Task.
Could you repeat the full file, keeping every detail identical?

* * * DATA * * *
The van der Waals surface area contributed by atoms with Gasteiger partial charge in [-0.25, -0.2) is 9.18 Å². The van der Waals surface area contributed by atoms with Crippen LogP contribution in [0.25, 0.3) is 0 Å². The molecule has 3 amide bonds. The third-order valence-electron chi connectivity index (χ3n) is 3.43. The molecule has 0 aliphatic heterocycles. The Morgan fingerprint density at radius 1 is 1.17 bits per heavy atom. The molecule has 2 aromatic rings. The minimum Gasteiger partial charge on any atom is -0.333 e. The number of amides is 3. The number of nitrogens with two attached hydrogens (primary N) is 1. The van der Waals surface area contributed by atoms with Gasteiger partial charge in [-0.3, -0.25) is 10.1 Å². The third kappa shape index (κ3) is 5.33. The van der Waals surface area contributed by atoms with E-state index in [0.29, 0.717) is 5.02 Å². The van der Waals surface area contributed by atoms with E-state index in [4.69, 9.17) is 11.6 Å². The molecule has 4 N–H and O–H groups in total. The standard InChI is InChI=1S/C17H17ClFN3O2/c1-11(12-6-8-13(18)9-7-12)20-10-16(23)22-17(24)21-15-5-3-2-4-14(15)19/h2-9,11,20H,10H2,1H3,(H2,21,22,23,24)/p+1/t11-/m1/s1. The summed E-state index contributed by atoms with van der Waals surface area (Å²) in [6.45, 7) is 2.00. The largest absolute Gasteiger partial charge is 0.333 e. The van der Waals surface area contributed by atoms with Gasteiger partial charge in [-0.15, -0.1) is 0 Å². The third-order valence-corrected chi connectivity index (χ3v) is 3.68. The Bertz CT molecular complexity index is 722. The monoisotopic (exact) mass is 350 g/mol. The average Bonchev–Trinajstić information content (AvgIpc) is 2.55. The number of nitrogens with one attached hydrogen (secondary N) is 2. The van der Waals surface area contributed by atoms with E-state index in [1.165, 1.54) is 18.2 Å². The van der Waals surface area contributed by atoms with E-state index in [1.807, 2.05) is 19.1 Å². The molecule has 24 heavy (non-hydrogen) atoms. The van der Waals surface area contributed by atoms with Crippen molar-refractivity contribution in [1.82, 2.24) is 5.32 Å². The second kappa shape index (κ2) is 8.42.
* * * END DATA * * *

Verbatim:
The van der Waals surface area contributed by atoms with Gasteiger partial charge in [-0.25, -0.2) is 9.18 Å². The van der Waals surface area contributed by atoms with Crippen LogP contribution in [0.25, 0.3) is 0 Å². The molecule has 3 amide bonds. The third-order valence-electron chi connectivity index (χ3n) is 3.43. The molecule has 0 aliphatic heterocycles. The Morgan fingerprint density at radius 1 is 1.17 bits per heavy atom. The molecule has 2 aromatic rings. The minimum Gasteiger partial charge on any atom is -0.333 e. The number of amides is 3. The number of nitrogens with two attached hydrogens (primary N) is 1. The van der Waals surface area contributed by atoms with Gasteiger partial charge in [-0.3, -0.25) is 10.1 Å². The third kappa shape index (κ3) is 5.33. The van der Waals surface area contributed by atoms with E-state index in [0.29, 0.717) is 5.02 Å². The van der Waals surface area contributed by atoms with E-state index in [4.69, 9.17) is 11.6 Å². The molecule has 4 N–H and O–H groups in total. The standard InChI is InChI=1S/C17H17ClFN3O2/c1-11(12-6-8-13(18)9-7-12)20-10-16(23)22-17(24)21-15-5-3-2-4-14(15)19/h2-9,11,20H,10H2,1H3,(H2,21,22,23,24)/p+1/t11-/m1/s1. The summed E-state index contributed by atoms with van der Waals surface area (Å²) in [6.45, 7) is 2.00. The largest absolute Gasteiger partial charge is 0.333 e. The van der Waals surface area contributed by atoms with Gasteiger partial charge in [-0.15, -0.1) is 0 Å². The third-order valence-corrected chi connectivity index (χ3v) is 3.68. The Bertz CT molecular complexity index is 722. The monoisotopic (exact) mass is 350 g/mol. The average Bonchev–Trinajstić information content (AvgIpc) is 2.55. The number of nitrogens with one attached hydrogen (secondary N) is 2. The van der Waals surface area contributed by atoms with E-state index in [1.165, 1.54) is 18.2 Å². The van der Waals surface area contributed by atoms with E-state index in [1.807, 2.05) is 19.1 Å². The molecule has 24 heavy (non-hydrogen) atoms. The van der Waals surface area contributed by atoms with Crippen molar-refractivity contribution in [1.82, 2.24) is 5.32 Å². The second kappa shape index (κ2) is 8.42.